U of T Engineering professor Kamran Behdinan (MIE) and a team of researchers at the University Health Network (UHN) are designing a life-saving device they hope never has to be used.
The team’s prototype of a low-cost breathing machine — known as a high acuity, limited operability (HALO) ventilator system — is now undergoing clinical testing and could be deployed if Toronto hospitals run out of ventilators for COVID-19 patients.
The device automates the squeezing motion needed to operate a ventilator bag, which is normally done by hand.
“This device should be used as a last resort,” says Behdinan. “But we wanted to make sure that hospitals have something to fall back on, if they are overwhelmed with patients in critical need of ventilation.”
Patients with severe cases of COVID-19 experience respiratory impairment that requires ventilation support. However, general-purpose ventilators are in limited supply in Canada and around the world, as manufacturing shortfalls are common due to their complicated design. A 2015 study estimates that there are about 15 ventilators per 100,000 people in Canada.
“In the time of a pandemic, ventilator shortages become a critical problem,” says Behdinan, who collaborated with Toronto-based Mackenzie Health and machine-shop staff at the Department of Mechanical & Industrial Engineering (MIE) to design a preliminary proof of concept in mid-March.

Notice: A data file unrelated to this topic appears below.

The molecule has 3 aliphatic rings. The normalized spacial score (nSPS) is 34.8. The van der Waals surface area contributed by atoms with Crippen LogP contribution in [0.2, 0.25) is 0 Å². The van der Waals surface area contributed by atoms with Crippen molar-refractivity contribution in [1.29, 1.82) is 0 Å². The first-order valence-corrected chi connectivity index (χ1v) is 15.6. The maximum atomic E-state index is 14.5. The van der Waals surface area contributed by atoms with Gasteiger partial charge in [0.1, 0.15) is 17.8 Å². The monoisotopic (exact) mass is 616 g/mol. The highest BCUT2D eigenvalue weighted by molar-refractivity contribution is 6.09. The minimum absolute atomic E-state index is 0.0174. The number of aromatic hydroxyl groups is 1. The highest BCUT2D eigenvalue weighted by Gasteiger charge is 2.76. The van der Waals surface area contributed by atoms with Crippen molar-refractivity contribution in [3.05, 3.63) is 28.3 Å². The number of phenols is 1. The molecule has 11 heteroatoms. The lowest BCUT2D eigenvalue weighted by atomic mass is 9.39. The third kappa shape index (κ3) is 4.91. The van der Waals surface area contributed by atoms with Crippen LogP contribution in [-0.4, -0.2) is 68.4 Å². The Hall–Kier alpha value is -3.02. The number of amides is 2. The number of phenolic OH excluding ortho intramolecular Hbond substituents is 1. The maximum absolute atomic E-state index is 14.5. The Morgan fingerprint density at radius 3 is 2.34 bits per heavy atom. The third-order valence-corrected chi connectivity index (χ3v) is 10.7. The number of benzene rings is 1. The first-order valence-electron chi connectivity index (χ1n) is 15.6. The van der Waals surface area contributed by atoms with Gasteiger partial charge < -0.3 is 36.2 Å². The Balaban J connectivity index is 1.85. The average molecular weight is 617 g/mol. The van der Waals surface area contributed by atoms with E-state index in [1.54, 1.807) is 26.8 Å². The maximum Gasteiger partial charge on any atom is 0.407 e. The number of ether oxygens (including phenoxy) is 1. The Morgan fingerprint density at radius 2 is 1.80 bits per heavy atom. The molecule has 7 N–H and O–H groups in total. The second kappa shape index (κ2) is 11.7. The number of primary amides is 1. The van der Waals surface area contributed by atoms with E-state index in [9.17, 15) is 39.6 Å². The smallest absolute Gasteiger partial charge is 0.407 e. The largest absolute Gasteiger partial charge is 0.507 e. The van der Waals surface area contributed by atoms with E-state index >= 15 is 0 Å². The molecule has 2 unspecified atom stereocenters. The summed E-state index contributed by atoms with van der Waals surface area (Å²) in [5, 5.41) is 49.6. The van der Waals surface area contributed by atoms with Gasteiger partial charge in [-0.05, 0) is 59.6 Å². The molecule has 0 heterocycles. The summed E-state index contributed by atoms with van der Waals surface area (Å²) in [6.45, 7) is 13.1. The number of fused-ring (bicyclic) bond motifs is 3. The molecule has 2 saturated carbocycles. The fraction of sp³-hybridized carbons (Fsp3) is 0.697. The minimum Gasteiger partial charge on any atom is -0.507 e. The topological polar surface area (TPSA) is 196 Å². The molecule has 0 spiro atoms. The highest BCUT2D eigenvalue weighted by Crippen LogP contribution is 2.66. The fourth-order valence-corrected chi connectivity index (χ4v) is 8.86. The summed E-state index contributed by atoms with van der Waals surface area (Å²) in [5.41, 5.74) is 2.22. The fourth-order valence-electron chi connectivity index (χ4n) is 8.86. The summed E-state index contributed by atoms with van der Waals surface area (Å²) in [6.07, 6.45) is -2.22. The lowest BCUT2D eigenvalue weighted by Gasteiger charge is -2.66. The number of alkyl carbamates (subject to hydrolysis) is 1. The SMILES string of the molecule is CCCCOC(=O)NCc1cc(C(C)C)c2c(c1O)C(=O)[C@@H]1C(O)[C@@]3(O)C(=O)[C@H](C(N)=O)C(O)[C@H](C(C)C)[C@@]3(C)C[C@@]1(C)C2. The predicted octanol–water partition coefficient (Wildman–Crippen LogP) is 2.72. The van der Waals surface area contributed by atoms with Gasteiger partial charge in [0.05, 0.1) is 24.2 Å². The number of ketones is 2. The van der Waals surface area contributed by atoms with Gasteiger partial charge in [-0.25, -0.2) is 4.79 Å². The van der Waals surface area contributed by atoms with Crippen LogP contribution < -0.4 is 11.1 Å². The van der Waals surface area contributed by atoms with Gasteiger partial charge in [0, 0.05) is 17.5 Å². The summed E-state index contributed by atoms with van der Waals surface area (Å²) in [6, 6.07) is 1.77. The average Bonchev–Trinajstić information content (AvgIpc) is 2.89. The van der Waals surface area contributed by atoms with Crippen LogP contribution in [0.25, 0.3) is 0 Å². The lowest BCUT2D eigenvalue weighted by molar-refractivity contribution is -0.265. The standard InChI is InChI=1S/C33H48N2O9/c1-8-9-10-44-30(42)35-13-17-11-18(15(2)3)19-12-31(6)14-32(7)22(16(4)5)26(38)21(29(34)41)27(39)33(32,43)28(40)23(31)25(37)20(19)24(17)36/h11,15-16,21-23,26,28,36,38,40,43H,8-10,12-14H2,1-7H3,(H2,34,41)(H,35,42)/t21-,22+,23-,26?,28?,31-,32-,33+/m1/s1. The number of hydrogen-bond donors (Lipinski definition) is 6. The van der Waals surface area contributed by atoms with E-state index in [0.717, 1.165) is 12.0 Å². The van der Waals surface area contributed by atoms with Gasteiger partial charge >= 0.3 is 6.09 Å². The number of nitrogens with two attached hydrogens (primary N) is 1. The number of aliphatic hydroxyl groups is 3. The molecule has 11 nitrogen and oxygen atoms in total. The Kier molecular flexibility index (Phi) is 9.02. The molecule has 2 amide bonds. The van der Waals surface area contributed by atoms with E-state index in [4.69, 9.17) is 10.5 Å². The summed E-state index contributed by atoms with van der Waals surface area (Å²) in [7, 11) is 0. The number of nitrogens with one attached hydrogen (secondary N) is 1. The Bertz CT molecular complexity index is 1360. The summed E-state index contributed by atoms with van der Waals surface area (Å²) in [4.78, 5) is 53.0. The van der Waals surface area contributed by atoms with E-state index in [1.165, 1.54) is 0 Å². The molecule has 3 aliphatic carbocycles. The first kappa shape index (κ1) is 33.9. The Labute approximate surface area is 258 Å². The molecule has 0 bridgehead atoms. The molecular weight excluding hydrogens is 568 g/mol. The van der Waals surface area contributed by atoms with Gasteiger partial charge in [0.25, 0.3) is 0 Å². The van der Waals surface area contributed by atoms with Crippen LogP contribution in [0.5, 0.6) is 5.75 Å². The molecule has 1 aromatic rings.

The initial prototype was based on a double-fulcrum design, where two “arms” pivot around a hinge on each end. To press down on the ventilator bag, the ends of the arms are brought together by a pulley located at the centre of the supporting base. A sensor then sends feedback to an Arduino microcontroller that adjusts the pressure on the ventilator.
Preliminary tests performed in the MIE Machine Shop showed that the device could produce up to 25 breaths per minute and provide a volume of approximately 450 mililetres, meeting key respiratory parameters.
Behdinan has since connected with a team of physicians at the Toronto General Hospital to assess, prototype, test and refine the HALO design to allow for more rapid manufacturing and deployment. The result is an advanced and streamlined HALO prototype that is now headed for clinical trials.
“Once we get through these trials, then the goal is to manufacture enough to quickly deploy to hospitals,” says Behdinan. “Hopefully they save lives. But hopefully they don’t have to.”
– This story was originally published on the University of Toronto’s Faculty of Applied Science and Engineering News Site on April 27, 2020 by Liz Do